Knightley gives one of her best performances as a girl with spirit and talent who becomes a woman with ferocity and a voice
"Wild Orchid II: Two Shades of Blue” is not a sequel. There has never been anything like it before. The original "Wild Orchid" (1990) starred Mickey Rourke and Carre Otis in a story set in the present day. “Wild Orchid II” begins and ends in 1958, in a story with different actors playing different characters. There are, however, links between the two films: Both are written and directed by Zalman King, and both are about lots and lots of sex.
King's work all occupies the territory close to the border between the R and NC-17 ratings. As a writer, he is responsible for “Two Moon Junction,” which survived its box-office disappointment to become one of the all-time top renting videos, and “9 1/2 Weeks.” Those films and the two “Orchid” movies are different in many ways, but not in the frankness of their subject matter. At a time when many movies seem to arrive already edited for the airlines, King is still staging love-ins.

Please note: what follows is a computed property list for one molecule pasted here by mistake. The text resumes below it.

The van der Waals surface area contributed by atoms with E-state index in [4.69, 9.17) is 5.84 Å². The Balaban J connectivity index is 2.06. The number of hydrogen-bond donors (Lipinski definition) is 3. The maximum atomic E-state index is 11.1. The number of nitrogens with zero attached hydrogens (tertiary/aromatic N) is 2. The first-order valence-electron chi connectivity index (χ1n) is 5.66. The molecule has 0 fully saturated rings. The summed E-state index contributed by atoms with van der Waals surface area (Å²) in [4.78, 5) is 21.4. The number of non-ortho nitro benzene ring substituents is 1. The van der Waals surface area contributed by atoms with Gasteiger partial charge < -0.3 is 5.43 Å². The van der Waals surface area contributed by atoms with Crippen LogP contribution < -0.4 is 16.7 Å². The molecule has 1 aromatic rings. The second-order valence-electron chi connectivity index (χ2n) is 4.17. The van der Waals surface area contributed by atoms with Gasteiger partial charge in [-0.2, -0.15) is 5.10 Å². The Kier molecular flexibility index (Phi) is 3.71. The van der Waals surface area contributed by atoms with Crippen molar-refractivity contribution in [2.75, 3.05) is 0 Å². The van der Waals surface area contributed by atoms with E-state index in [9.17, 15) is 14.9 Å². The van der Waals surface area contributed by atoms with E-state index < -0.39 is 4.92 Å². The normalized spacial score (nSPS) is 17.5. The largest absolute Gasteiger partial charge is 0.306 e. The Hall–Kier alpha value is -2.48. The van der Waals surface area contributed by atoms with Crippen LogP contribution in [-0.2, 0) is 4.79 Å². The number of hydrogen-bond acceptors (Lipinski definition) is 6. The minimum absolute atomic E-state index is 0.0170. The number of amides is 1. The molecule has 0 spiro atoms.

“Wild Orchid II” tells a preposterous, melodramatic and undeniably intriguing story about a young woman named Blue (Nina Siemaszko) whose mother is dead and whose father, a jazz musician, is addicted to heroin. They travel from one club to another, until Blue's father is so desperate for a fix that Blue agrees to have sex with a club owner in return for heroin. Sex, she finds, means little to her (she affects a pose of hardened indifference). Before long, she is weighing an offer from Elle (Wendy Hughes) to become a prostitute - one of the girls in Elle's stable in the most exclusive bordello in California.
She accepts out of a deep sense of resignation and cynicism, and undergoes a transition from an innocent naif to a hardened pro.
Still, there is a seed of innocence inside her, which she fans with thoughts of a young man she flirted with briefly during a stop in her father's travels. And then there is an elaborate series of coincidences to explain how Blue makes love to the boy under one identity, and falls in love with him under another.
Elle's bordello is a hotbed of kinky intrigue, involving evil senators and lascivious millionaires, and at times all that stands between Blue and destruction is the loyalty of Elle's decent chauffeur (Robert Davi), who loves the young woman after his fashion, and tries to protect her from the depravities of her lifestyle.
Zalman King's writing and direction are unashamedly sentimental, melodramatic and sensational. He has no greater mission on his mind. “Wild Orchid II” is the R-rated, spiced-up equivalent of those trashy romance novels with heaving bosoms and narrow-eyed rakes on their covers, and if you like that sort of thing, as the saying goes, then this is the sort of thing for you. It's preposterous, but after its own fashion, it's sincere.
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